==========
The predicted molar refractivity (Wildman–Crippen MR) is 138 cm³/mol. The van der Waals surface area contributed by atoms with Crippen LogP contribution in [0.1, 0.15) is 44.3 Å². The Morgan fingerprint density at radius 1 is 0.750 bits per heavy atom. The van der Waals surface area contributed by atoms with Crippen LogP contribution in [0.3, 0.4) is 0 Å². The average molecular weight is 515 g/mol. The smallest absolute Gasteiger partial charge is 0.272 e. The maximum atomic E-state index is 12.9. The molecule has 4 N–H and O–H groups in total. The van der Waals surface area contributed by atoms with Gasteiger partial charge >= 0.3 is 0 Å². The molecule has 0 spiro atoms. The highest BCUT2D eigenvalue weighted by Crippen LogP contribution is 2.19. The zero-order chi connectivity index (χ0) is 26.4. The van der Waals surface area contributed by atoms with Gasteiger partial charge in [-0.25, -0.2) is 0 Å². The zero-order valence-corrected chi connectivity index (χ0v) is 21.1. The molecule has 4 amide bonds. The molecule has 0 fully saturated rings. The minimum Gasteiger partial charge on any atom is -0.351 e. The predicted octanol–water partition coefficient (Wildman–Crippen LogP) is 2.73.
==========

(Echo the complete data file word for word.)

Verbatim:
The predicted molar refractivity (Wildman–Crippen MR) is 138 cm³/mol. The van der Waals surface area contributed by atoms with Crippen LogP contribution in [0.1, 0.15) is 44.3 Å². The Morgan fingerprint density at radius 1 is 0.750 bits per heavy atom. The van der Waals surface area contributed by atoms with Crippen LogP contribution in [0.3, 0.4) is 0 Å². The average molecular weight is 515 g/mol. The smallest absolute Gasteiger partial charge is 0.272 e. The maximum atomic E-state index is 12.9. The molecule has 4 N–H and O–H groups in total. The van der Waals surface area contributed by atoms with Gasteiger partial charge >= 0.3 is 0 Å². The molecule has 0 spiro atoms. The highest BCUT2D eigenvalue weighted by Crippen LogP contribution is 2.19. The zero-order chi connectivity index (χ0) is 26.4. The van der Waals surface area contributed by atoms with Gasteiger partial charge in [-0.25, -0.2) is 0 Å². The zero-order valence-corrected chi connectivity index (χ0v) is 21.1. The molecule has 4 amide bonds. The molecule has 0 fully saturated rings. The minimum Gasteiger partial charge on any atom is -0.351 e. The predicted octanol–water partition coefficient (Wildman–Crippen LogP) is 2.73.